After Bill 124 declared unconstitutional, university faculty call for changes to collective agreements

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TORONTO, February 22, 2023 – The Ontario Confederation of University Faculty Associations (OCUFA) calls on universities across the province to revisit employment agreements with faculty and academic staff negotiated during the last three years under the Protecting a Sustainable Public Sector for Future Generations Act—formerly Bill 124, now declared unconstitutional.

“Faculty, librarians, and staff have worked tirelessly in service of their students, colleagues, and their institutions since 2019—and throughout the pandemic—despite unconstitutional interference from the government on their collective bargaining rights,” said Sue Wurtele, President of OCUFA. “For three years, contracts were settled while the rules were rigged. Now that this legislation has been overturned, university administrations need to respond to academic workers to reopen those agreements and put fairness on the table.”

In late 2022, Justice Markus Koehnen struck down the legislation at the Ontario Superior Court of Justice. Koehnen said the legislation interfered with collective bargaining in several ways, including limiting the scope of bargaining, preventing unions from trading salary demands for non-monetary gains, limiting the right to strike and independent arbitration, and significantly altering the power dynamics between parties at the bargaining table.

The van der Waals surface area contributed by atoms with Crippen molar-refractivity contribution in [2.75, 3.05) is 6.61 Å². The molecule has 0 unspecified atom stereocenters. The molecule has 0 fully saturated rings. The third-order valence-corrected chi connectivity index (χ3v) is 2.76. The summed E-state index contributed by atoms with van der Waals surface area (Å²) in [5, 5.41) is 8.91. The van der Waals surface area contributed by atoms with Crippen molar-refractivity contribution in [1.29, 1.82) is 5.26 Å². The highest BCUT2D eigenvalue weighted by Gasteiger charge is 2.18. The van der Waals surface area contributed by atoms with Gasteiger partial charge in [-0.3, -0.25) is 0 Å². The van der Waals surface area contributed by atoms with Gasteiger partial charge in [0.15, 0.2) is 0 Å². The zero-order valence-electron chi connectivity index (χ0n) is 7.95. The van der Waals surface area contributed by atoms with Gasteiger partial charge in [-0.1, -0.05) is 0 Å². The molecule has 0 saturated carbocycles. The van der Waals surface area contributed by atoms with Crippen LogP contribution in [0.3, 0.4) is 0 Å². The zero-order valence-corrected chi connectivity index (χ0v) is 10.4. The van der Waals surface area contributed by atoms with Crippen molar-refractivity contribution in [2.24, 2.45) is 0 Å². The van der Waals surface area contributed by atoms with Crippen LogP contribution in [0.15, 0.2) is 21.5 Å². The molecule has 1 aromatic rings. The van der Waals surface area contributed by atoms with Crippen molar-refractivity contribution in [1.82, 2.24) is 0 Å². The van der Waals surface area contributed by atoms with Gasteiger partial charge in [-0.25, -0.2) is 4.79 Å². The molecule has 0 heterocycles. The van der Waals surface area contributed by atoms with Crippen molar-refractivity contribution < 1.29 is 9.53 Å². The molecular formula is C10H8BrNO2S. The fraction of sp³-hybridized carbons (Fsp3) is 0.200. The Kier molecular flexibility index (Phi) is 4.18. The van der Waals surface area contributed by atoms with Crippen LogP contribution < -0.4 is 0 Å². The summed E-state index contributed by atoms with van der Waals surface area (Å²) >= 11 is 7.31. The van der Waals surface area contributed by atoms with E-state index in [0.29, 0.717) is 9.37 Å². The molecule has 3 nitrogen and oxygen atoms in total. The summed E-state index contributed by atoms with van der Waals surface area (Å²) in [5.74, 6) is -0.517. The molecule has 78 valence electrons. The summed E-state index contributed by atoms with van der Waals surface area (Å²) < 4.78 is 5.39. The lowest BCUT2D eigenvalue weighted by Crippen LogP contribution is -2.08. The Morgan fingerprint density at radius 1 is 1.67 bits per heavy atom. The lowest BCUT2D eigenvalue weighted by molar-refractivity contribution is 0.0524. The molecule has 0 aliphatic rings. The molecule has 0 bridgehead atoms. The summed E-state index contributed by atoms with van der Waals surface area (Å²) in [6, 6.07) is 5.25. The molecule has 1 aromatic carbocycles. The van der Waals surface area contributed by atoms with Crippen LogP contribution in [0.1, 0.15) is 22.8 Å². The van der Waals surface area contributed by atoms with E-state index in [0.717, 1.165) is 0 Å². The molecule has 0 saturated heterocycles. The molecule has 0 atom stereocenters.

OCUFA campaigned against the legislation since it was proposed, including as part of a coalition that launched a coordinated Charter challenge in 2020, led by the Ontario Federation of Labour and representing more than 250,000 Ontario workers across more than 40 unions. The government stated publicly it plans to appeal the ruling.

“The government’s announcement to appeal this ruling is an irresponsible use of taxpayers’ money, and Ontario’s leaders should be focused on investing in public universities and all other public services instead of trying to erode workers’ rights,” said Wurtele.

OCUFA also says university administrations should engage with faculty to redress the wrongs of the legislation now instead of waiting for an appeal or tie up the Court with remedy proceedings.

“After this victory for the labour movement, there is an opportunity now for universities to work in good faith with faculty associations to restore fairness in agreements that were previously stifled by unconstitutional government inference,” said Wurtele. “OCUFA supports its member organizations as they seek to move forward and get the best agreements for their members.”

Founded in 1964, OCUFA represents 17,000 faculty, academic librarians, and other academic professionals in 31 member organizations across Ontario. It is committed to enhancing the quality of higher education in Ontario and recognizing the outstanding contributions of its members towards creating a world-class university system. For more information, please visit the OCUFA website at


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Manisha Aggarwal-Schifellite, Communications Lead at 416-306-6033 or